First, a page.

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Original article | Open | Published:

A New Recessive Gene Conferring Resistance Against Rice Blast



Rice blast (causative pathogen Magnaporthe oryzae) represents a major biotic constraint over rice production. While numerous genes for resistance have been found in both japonica and indica germplasm, as yet the diversity harbored by aus germplasm has not been widely exploited.


The blast resistance present in the aus type cultivar AS20-1 was shown, via an analysis of segregation in the F2 generation bred from a cross with the highly blast susceptible cultivar Aichi Asahi, to be due to the action of a single recessive gene, denoted pi66(t). The presence of pi66(t) gave an intermediate level control to plants infected with the blast pathogen isolate EHL0635. A bulked segregant analysis indicated that four microsatellite loci (SSRs) mapping to chromosome 3 were probably linked to pi66(t). Localized mapping using chromosome 3-based SSRs and Indels defined a genetic window for pi66(t), flanked by the markers F04-j2 and M19-i12, which physically equals to 27.7 and 49.0 kb, respectively, in the reference genomes of cultivars Nipponbare and 93–11. This physical interval does not harbor any major gene currently associated with disease resistance.


pi66(t) is one of just three recessive genes controlling rice blast, and is the first major gene for resistance to be mapped to chromosome 3.


Rice, a crop which feeds half of the world’s population, has been cultivated for at least 8,000 years (Khush 1997; The 3,000 rice genome project 2014; Travis et al. 2015). Five distinct groups of rice germplasm have long been recognized: they are referred to as indica, aus, basmati/sadri, tropical japonica and temperate japonica (The 3,000 Rice Genomes Project 2014; Travis et al. 2015). The aus group has developed in the north-eastern region of the Indian sub-continent, where both the climate and the growing environment are highly variable (Mahender et al. 2012; Travis et al. 2015). In recent years, aus germplasm has grown in importance as a source of genes for rice improvement, especially in the context of breeding for resistance/tolerance to abiotic and biotic stress (Travis et al. 2015 and references therein).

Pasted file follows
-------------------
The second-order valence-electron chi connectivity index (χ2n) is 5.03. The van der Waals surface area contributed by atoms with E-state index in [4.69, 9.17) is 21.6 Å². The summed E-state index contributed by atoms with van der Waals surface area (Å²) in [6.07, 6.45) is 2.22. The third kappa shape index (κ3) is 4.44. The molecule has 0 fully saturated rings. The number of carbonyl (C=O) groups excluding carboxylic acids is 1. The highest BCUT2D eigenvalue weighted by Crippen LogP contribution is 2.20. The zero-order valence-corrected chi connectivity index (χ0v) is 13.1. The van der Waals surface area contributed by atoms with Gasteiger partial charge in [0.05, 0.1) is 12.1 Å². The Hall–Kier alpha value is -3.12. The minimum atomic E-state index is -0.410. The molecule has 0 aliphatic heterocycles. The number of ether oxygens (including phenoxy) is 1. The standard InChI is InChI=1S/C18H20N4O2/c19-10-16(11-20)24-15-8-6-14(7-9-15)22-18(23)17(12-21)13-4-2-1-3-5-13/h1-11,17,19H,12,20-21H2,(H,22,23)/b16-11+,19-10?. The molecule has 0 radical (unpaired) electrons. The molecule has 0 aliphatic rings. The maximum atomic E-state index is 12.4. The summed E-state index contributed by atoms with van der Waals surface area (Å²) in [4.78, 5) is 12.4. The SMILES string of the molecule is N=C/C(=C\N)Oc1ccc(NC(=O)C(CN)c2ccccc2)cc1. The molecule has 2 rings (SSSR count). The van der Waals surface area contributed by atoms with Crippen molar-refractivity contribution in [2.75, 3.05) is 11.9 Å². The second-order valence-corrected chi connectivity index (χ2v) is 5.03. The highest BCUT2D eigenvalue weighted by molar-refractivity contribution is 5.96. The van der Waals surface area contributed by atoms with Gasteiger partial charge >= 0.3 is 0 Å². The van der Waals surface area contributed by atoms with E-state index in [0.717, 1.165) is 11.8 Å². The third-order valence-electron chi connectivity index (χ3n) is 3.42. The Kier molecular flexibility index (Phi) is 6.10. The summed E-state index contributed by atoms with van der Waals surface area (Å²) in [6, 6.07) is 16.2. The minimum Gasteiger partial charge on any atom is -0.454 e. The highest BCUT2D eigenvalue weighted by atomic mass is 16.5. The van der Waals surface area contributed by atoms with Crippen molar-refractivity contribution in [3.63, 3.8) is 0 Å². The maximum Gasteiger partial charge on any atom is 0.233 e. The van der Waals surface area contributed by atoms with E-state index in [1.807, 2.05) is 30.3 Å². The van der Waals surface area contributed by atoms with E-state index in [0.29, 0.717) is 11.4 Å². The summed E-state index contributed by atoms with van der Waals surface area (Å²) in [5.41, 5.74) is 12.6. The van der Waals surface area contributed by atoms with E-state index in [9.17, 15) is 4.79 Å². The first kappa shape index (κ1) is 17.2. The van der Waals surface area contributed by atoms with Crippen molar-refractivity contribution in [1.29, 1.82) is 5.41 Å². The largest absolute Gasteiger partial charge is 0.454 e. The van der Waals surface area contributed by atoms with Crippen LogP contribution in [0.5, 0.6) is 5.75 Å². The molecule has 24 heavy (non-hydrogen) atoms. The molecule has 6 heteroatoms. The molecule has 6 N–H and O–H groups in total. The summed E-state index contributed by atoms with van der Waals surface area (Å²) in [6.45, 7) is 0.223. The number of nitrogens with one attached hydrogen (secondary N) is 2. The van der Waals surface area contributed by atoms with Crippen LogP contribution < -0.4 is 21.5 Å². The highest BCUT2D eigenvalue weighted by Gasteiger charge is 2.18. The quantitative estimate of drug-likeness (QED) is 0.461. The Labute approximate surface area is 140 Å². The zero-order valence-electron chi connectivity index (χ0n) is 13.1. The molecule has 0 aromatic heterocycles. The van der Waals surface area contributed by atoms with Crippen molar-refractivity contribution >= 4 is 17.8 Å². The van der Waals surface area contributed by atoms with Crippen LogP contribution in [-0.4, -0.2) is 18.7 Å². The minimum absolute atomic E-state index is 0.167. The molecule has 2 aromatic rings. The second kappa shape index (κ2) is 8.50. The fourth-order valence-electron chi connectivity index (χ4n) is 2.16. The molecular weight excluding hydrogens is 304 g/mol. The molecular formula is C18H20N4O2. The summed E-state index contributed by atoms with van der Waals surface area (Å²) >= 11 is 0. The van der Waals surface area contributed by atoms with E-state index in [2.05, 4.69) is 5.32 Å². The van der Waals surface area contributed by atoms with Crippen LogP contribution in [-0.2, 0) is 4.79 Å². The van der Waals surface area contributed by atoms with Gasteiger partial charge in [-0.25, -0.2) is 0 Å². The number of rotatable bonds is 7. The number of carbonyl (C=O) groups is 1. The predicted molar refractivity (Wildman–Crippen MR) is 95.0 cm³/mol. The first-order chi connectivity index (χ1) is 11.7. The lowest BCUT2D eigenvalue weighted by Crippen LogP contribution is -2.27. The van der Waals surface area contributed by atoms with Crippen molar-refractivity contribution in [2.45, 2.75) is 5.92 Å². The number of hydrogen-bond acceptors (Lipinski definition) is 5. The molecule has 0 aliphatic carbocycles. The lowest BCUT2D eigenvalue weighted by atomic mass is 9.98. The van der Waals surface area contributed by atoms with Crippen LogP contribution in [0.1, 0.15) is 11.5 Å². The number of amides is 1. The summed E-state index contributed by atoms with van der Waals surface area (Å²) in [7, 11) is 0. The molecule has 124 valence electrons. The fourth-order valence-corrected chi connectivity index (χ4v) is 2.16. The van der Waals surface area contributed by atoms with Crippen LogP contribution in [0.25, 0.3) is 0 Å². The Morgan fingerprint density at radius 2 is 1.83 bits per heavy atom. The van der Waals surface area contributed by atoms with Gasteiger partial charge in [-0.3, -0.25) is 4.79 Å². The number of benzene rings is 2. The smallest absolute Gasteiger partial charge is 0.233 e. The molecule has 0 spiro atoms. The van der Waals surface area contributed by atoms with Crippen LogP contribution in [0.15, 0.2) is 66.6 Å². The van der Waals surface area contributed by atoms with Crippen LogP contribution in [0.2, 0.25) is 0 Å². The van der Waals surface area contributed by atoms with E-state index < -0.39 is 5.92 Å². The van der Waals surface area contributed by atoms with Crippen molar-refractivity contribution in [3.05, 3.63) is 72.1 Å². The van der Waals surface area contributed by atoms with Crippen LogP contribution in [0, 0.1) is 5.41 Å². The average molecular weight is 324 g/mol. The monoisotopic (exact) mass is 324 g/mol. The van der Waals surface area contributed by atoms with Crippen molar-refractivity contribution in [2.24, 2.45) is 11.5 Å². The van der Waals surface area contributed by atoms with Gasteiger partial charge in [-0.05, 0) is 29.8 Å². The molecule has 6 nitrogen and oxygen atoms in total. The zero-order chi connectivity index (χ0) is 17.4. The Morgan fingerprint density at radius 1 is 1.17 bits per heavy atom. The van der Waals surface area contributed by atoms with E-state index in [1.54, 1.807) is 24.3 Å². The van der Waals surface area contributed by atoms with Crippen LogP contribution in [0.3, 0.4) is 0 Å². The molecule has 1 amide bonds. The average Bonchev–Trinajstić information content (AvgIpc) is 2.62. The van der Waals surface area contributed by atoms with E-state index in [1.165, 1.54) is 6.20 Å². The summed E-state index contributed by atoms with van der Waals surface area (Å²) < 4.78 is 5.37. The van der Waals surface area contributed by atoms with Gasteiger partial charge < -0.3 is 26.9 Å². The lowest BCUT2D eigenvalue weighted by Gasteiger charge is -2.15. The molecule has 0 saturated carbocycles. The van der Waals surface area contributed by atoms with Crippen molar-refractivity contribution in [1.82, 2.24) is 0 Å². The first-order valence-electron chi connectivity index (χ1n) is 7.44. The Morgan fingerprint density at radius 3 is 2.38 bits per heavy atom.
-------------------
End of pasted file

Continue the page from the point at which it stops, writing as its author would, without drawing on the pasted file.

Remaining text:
Rice blast (causative pathogen Magnaporthe oryzae) is a major constraint over rice production, inducing grain yield losses of up to 90 % (He et al. 2012; Singh et al. 2015). Although breeders have so far been able to rely on a number of sources of genetic resistance, the pathogen is adept at evolving new races, with the result that mongenic resistances typically break down quite rapidly (Wu et al. 2014; Singh et al. 2015; Zhang et al. 2015). To date, some one hundred rice blast resistance (Pi) genes have been identified, many of which have been shown to map within a cluster or even in form of a tandem array; they are dispersed on eleven of the twelve rice chromosomes (Sharma et al. 2012; Singh et al. 2015; Tanwaeer et al. 2015 and references therein). All but two of the Pi genes are functionally dominant (Fukuoka et al. 2009; He et al. 2012), and about 30 have been isolated: their products mostly belong to the large group of nucleotide-binding site (NBS)-leucine-rich repeat (LRR) proteins. The two exceptions are Pid-2 and pi21 (Chen et al. 2006b; Fukuoka et al. 2009; Liu et al. 2011). Here, a third recessive gene, denoted pi66(t), has been identified in the aus cultivar (cv.) AS20-1, and its genomic position has been defined.


Resistance Reaction and Spectrum

Numerous differential reactions were identified among the four cvs in the five Mo populations, suggesting that the Pi gene(s) carried by the donor cv. AS20-1 could be distinguished from the other Pi genes with these reactions (Table 1 and Additional file 1: Table S1). Intermediate and even lower resistance frequencies were evaluated among the four cvs in the five M. oryzae populations, indicating that all the four Pi genes should be incorporated with other Pi genes to stand the higher level of resistance in a given cultivar, if it will be released in the five M. oryzae populations.